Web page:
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60-Second Earth

Can Charcoal Slow Climate Change and Improve Agriculture?

Adding biochar to soil might be a good way to cut pollution from agriculture while improving fertility. David Biello reports

The ancient inhabitants of Amazonia knew how to keep fragile soils fertile—and may have hit upon a way to combat present-day climate change. That technique? Biochar, or any plant or animal waste turned to charcoal and put back into the ground.

Studies suggest as much as 900 million metric tons of carbon a year could be locked up this way—and improve the soil's ability to grow crops as well. That's nearly 20 percent of current CO2 emissions as a result of burning fossil fuels.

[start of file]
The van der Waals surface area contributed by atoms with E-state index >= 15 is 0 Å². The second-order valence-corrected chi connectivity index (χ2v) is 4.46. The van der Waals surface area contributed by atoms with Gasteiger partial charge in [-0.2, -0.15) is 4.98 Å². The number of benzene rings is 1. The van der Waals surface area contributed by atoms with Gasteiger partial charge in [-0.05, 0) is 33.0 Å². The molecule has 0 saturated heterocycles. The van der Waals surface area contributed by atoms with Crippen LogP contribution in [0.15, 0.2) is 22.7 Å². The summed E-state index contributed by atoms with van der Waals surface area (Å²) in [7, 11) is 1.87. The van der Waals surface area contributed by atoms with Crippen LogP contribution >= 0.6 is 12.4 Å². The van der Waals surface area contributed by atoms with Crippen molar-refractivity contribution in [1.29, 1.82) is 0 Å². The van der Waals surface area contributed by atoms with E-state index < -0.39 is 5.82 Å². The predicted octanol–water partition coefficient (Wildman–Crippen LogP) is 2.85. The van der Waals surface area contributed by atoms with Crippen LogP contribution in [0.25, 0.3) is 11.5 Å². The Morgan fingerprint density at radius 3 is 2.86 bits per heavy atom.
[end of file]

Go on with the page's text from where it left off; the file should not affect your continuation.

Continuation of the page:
And a new study shows that biochar could have an impact on agriculture's other greenhouse gas emission: nitrous oxide, or laughing gas, which is no laughing matter when it comes to climate change. Biochar applied to Australian fields and left for a number of months cut such emissions by more than 70 percent, as well as preventing nitrogen and ammonia from leaching out of the soil in water. Such fertilizer leaching is responsible for dead zones across the world, like the one at the mouth of the Mississippi River currently.

Of course, biochar is no panacea, despite fans like Richard Branson. Some studies suggest biochar can accelerate microbes degrading organic matter into dread CO2 in places like the boreal forests of the northern hemisphere. But perhaps charcoal is better in soil than burned as fuel for barbecues. The terra preta soils of Brazil are still being farmed, centuries after the biochar was added.

—David Biello

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